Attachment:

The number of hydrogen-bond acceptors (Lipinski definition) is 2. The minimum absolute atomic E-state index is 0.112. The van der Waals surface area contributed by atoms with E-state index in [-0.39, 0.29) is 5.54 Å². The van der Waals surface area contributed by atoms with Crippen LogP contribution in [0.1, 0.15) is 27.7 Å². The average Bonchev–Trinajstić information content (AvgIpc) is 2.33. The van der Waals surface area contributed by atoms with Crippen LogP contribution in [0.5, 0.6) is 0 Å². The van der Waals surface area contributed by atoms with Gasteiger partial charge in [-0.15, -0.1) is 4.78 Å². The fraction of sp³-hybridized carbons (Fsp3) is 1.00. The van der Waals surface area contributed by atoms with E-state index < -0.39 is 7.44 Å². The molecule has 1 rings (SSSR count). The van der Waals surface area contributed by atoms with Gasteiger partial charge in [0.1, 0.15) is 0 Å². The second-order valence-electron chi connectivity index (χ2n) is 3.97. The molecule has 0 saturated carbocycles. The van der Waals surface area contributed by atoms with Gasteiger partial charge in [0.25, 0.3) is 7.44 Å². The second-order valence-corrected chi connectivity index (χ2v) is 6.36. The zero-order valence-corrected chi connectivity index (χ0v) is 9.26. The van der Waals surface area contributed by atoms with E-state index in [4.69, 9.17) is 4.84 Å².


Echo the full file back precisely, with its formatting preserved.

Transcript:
The number of hydrogen-bond acceptors (Lipinski definition) is 2. The minimum absolute atomic E-state index is 0.112. The van der Waals surface area contributed by atoms with E-state index in [-0.39, 0.29) is 5.54 Å². The van der Waals surface area contributed by atoms with Crippen LogP contribution in [0.1, 0.15) is 27.7 Å². The average Bonchev–Trinajstić information content (AvgIpc) is 2.33. The van der Waals surface area contributed by atoms with Crippen LogP contribution in [0.5, 0.6) is 0 Å². The van der Waals surface area contributed by atoms with Gasteiger partial charge in [-0.15, -0.1) is 4.78 Å². The fraction of sp³-hybridized carbons (Fsp3) is 1.00. The van der Waals surface area contributed by atoms with E-state index < -0.39 is 7.44 Å². The molecule has 1 rings (SSSR count). The van der Waals surface area contributed by atoms with Gasteiger partial charge in [0.1, 0.15) is 0 Å². The second-order valence-electron chi connectivity index (χ2n) is 3.97. The molecule has 0 saturated carbocycles. The van der Waals surface area contributed by atoms with Gasteiger partial charge in [0.25, 0.3) is 7.44 Å². The second-order valence-corrected chi connectivity index (χ2v) is 6.36. The zero-order valence-corrected chi connectivity index (χ0v) is 9.26. The van der Waals surface area contributed by atoms with E-state index in [4.69, 9.17) is 4.84 Å².